, Volume 18, Issue 5, pp 501-509

Differential sectoriality in long-distance transport in temperate tree species: evidence from dye flow, 15N transport, and vessel element pitting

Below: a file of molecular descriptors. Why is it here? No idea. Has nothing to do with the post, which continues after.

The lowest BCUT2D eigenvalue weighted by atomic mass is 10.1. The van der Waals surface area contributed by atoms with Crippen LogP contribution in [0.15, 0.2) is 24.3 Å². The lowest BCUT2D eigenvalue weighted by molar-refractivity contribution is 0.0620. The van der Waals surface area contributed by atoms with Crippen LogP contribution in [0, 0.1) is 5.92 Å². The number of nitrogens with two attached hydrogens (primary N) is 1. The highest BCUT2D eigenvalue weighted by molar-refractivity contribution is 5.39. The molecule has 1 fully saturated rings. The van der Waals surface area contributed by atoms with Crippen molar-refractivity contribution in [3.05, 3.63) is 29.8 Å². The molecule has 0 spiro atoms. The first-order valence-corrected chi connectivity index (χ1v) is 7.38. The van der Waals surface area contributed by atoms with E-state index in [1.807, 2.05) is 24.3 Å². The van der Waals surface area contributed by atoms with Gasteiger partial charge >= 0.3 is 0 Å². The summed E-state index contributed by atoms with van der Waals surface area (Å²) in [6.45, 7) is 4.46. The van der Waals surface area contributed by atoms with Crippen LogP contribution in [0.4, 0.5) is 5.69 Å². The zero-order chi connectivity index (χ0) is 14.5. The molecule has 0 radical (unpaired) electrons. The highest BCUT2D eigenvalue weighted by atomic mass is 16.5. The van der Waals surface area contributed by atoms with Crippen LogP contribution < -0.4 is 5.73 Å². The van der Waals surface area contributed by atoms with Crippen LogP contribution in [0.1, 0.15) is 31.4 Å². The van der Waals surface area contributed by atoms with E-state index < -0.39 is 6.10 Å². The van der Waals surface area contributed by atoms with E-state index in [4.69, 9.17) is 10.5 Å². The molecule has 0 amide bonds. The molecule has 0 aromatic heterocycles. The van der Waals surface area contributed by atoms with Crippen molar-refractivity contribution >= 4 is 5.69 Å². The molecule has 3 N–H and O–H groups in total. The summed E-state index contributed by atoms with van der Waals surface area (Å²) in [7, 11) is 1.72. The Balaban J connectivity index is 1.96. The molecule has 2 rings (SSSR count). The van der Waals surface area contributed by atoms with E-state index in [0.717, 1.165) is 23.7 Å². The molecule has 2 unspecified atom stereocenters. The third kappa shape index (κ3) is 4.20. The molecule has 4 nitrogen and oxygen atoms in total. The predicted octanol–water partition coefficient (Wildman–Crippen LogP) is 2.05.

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The capture of patchily distributed nutrients by tree roots has received extensive research, but the fate of those nutrients has not. We performed experiments to determine if nutrient transport within tree species is preferentially transported from specific roots to specific branches. Saplings of five species with contrasting growth requirements were examined: two Betula species (B. papyrifera and B. lenta), Populus tremuloides, and two Acer species (A. saccharum and A. rubrum). To quantify patterns of long-distance transport, we examined the accumulation of safranin-O dye and 15N in branches when these tracers were applied to isolated lateral roots (dye and 15N) and to the main root system (15N). Because transport of nutrients between sectors requires flow through intervessel pit pairs of adjacent xylem vessel elements, we quantified the area of intervessel pits, the number of pits per unit vessel wall area, and the % vessel wall area as pits in Acer and Betula. We found that the two Betula species were integrated (tracers applied to isolated roots were likely to accumulate in all branches), while P. tremuloides and the two Acer species were sectorial (tracer accumulation was more concentrated in particular branches). Betula had the largest number of intervessel pits per unit vessel wall area and the largest percentage of vessel wall area as pits. The high density of bordered pits may explain the ease of tracer movement throughout the two Betula species. Greater integration may allow certain trees (e.g., Betula) to exploit nutritionally patchy environments such as rocky soils, and may alter plant-herbivore interactions.